Deduplication Performance: More Than Processing Power
Storage performance problems can't be solved by just throwing more processing power at them.
Deduplication, the process of identifying redundant data segments between separate files, is moving its way through the storage infrastructure. The next deduplication targets are primary storage systems and all-flash arrays. As we saw in a recent poll Storage Switzerland conducted, the number one concern is performance impact. You want deduplication, but you don't want it to impact your applications' performance.
Overcoming performance problems is more than just throwing more processing power at the problem. You need intelligent design of the deduplication logic itself. Certainly more processing power helps. As most storage systems upgrade to the latest Intel processors, they will have a new lease on life when it comes to providing all the storage services that you expect from your storage system, like snapshots, replication, and cloning.
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Deduplication is a little different though, because there is a database-like lookup that must occur with most deduplication technologies. Anytime there is a lookup, the processor's speed becomes less important because it has to wait on the device that holds the table that performs the lookup. The device's speed becomes more important than processing power.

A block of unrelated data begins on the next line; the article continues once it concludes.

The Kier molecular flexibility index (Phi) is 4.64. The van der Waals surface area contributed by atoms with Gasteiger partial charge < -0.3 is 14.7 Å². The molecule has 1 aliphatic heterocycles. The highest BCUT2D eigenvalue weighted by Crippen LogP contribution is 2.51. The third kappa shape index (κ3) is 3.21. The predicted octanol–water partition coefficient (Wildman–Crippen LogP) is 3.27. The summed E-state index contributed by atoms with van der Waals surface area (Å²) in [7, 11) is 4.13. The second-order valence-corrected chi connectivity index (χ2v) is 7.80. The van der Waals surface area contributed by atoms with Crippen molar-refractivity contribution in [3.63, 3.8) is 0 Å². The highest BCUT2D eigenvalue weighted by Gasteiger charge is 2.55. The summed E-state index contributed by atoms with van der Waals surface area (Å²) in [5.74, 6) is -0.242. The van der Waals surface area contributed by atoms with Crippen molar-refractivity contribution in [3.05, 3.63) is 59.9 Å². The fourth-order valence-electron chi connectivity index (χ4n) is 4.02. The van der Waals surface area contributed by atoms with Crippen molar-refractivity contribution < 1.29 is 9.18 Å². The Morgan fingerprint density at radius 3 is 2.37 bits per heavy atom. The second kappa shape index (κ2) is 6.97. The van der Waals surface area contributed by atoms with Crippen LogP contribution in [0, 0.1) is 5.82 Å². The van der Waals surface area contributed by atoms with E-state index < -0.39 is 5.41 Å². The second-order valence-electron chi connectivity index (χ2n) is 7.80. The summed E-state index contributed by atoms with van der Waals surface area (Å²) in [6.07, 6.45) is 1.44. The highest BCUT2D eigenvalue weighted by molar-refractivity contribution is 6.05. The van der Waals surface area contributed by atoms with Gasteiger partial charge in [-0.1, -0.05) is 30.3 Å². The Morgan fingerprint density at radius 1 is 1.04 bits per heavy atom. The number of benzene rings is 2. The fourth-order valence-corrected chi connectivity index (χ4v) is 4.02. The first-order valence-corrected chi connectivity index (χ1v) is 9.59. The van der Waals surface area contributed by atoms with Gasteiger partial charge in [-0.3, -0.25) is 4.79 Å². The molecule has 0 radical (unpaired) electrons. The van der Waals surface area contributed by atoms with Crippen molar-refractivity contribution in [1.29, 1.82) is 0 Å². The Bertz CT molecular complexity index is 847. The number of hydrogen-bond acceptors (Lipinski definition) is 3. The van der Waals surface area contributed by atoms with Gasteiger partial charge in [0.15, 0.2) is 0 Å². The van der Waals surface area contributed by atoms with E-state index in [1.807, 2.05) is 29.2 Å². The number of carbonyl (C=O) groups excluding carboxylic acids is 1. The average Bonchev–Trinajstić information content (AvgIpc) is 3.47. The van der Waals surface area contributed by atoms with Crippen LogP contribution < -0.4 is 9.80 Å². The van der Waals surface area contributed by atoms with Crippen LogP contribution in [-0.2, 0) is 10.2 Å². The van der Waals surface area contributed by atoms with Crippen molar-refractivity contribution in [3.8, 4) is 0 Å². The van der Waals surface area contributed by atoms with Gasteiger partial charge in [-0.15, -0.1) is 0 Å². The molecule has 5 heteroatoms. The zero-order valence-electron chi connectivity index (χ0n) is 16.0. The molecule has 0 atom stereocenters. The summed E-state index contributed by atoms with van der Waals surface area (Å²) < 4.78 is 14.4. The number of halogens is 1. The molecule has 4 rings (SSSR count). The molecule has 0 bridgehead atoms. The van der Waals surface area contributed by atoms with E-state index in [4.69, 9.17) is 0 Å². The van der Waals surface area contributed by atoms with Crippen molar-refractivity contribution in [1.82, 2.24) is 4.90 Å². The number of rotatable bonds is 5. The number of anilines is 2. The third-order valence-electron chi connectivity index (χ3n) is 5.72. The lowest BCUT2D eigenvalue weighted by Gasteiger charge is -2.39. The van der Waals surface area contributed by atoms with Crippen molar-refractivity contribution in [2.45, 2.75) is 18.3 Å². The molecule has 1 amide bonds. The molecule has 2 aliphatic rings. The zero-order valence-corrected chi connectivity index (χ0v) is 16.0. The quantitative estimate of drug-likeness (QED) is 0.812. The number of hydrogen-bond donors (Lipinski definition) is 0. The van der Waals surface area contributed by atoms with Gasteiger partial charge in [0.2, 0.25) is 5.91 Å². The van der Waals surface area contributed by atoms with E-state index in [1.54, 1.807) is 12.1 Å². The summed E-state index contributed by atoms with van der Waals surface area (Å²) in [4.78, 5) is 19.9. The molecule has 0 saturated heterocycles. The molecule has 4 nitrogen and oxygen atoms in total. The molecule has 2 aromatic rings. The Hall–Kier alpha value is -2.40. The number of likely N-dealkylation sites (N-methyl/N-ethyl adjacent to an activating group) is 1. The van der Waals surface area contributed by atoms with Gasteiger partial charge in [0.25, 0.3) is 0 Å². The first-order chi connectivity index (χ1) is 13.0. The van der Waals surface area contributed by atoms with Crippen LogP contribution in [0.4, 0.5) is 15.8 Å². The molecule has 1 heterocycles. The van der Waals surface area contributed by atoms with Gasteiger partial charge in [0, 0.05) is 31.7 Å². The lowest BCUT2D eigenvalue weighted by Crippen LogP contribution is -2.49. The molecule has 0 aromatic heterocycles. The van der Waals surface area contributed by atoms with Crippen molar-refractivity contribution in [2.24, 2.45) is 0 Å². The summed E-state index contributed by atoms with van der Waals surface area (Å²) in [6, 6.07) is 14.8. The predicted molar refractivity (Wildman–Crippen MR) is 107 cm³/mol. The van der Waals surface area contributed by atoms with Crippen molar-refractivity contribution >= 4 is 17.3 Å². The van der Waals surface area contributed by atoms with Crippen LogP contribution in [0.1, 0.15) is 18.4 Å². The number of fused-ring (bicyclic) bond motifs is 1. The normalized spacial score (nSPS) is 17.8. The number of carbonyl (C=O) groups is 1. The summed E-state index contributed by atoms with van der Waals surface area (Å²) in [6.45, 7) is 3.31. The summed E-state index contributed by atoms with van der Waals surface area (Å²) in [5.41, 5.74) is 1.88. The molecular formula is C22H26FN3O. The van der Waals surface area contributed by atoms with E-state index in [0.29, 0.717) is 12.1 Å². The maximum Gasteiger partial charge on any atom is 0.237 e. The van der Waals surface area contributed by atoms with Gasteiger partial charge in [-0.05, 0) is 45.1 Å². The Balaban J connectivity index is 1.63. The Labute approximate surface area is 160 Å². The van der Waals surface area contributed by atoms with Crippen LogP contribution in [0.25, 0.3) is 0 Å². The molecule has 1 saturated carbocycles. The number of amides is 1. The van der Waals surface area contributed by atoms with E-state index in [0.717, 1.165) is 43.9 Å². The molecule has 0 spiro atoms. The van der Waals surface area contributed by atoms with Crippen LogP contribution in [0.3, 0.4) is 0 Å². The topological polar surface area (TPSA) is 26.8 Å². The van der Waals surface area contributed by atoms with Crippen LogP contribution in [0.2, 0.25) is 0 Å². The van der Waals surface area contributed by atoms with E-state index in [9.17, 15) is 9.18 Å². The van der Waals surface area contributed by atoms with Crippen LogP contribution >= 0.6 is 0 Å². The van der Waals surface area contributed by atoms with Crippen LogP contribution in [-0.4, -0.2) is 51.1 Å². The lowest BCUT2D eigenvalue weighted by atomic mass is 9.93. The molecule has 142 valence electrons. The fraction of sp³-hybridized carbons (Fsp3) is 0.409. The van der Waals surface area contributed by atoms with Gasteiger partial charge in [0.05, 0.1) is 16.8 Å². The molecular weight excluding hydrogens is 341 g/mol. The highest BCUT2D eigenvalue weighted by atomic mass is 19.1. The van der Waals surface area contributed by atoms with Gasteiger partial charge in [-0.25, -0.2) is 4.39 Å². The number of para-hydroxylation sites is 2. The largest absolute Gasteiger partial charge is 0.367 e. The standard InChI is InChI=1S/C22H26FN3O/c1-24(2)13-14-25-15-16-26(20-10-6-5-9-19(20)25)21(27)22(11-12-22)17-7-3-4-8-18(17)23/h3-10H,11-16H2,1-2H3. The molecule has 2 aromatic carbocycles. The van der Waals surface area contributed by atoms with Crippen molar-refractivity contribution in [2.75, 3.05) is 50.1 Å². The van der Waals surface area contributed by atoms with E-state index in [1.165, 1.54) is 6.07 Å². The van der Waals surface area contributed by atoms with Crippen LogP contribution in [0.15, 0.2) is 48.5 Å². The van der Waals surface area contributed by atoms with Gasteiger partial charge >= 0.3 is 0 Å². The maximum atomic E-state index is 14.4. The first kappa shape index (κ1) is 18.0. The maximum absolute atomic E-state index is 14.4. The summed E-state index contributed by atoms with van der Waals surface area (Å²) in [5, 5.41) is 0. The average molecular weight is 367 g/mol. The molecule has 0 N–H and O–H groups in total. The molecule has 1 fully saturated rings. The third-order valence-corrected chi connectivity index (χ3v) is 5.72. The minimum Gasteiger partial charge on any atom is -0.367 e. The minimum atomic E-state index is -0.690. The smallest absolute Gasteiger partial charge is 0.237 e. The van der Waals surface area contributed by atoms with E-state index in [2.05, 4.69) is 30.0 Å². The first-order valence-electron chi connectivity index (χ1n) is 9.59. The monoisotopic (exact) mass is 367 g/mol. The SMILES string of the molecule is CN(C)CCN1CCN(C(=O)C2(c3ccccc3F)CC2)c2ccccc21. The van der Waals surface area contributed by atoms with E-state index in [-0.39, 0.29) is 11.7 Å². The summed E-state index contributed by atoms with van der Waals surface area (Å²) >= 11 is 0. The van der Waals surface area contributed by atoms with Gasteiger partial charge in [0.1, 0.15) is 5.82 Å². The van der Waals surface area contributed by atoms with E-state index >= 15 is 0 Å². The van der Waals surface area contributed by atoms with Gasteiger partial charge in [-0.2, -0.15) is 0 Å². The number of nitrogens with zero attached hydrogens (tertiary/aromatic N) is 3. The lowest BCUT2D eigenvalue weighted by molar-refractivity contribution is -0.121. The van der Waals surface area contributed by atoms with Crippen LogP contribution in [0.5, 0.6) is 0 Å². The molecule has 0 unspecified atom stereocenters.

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What causes the deduplication lookup? Most deduplication technologies create a table to store information about unique and similar data. As data is sent to a device with deduplication enabled, that data is segmented and then given a hash code. Think of it as a unique serial number. The data is then stored and the serial number or hash code is stored in the table mentioned above. As more data is sent to the device, it is also segmented and given a code. If that code matches a previous code then it is identical data. The table is updated, but the redundant data is not stored. This is where your capacity savings comes from. It is also where your potential performance bottleneck comes from.
As more and more data is stored on the system, that table grows in size. The more unique the data is, the more that table will grow, and, of course, the more total data there is, the more that table will grow. This is important when we talk about deduplication in primary storage. Primary storage does not have near the level of redundancy that backup data does. As a result, the number of entries in the hash table can be dramatically larger than it would be in a backup environment.
Why is this important? It impacts the type of storage device where you can store the lookup table. Most vendors, aware that the speed of the device where the deduplication table is stored is an issue, try to store the entire table in RAM. There is no waiting, but there is a cost and capacity issue
What happens when the number of entries, or the total dataset under management, becomes so large that the deduplication lookup table gets too big to store in RAM? You have to page to a hard disk or SSD, so, essentially, RAM becomes a cache. The problem is that normal cache logic won't work in this situation. This is not a first-in, first-out scenario. You need to verify uniqueness across the entire dataset, not just the most recently stored data.
As we will cover in our upcoming webinar "What is Breaking Deduplication?" if RAM is not used properly, then that means a repeated trip to the hard disk or SSD AND it means that the powerful processor in the storage system has to wait. Its extra processing power--and the money you spent on it--goes to waste.
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